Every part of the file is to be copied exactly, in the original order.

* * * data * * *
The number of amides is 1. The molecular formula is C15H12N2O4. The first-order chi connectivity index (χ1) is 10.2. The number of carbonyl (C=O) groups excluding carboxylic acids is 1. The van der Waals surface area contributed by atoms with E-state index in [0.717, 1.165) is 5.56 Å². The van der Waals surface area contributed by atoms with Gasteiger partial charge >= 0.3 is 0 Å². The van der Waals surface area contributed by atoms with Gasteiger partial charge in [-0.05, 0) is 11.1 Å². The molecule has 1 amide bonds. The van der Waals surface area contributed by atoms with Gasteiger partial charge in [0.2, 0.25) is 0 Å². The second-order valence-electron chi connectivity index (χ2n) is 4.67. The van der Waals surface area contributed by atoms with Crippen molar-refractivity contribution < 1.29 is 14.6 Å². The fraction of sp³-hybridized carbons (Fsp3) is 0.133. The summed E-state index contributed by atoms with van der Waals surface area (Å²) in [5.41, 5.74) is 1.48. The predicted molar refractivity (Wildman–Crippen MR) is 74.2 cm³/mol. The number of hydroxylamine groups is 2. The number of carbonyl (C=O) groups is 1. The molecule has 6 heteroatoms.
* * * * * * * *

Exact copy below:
The number of amides is 1. The molecular formula is C15H12N2O4. The first-order chi connectivity index (χ1) is 10.2. The number of carbonyl (C=O) groups excluding carboxylic acids is 1. The van der Waals surface area contributed by atoms with E-state index in [0.717, 1.165) is 5.56 Å². The van der Waals surface area contributed by atoms with Gasteiger partial charge >= 0.3 is 0 Å². The van der Waals surface area contributed by atoms with Gasteiger partial charge in [-0.05, 0) is 11.1 Å². The molecule has 1 amide bonds. The van der Waals surface area contributed by atoms with Gasteiger partial charge in [0.2, 0.25) is 0 Å². The second-order valence-electron chi connectivity index (χ2n) is 4.67. The van der Waals surface area contributed by atoms with Crippen molar-refractivity contribution < 1.29 is 14.6 Å². The fraction of sp³-hybridized carbons (Fsp3) is 0.133. The summed E-state index contributed by atoms with van der Waals surface area (Å²) in [5.41, 5.74) is 1.48. The predicted molar refractivity (Wildman–Crippen MR) is 74.2 cm³/mol. The number of hydroxylamine groups is 2. The number of carbonyl (C=O) groups is 1. The molecule has 6 heteroatoms.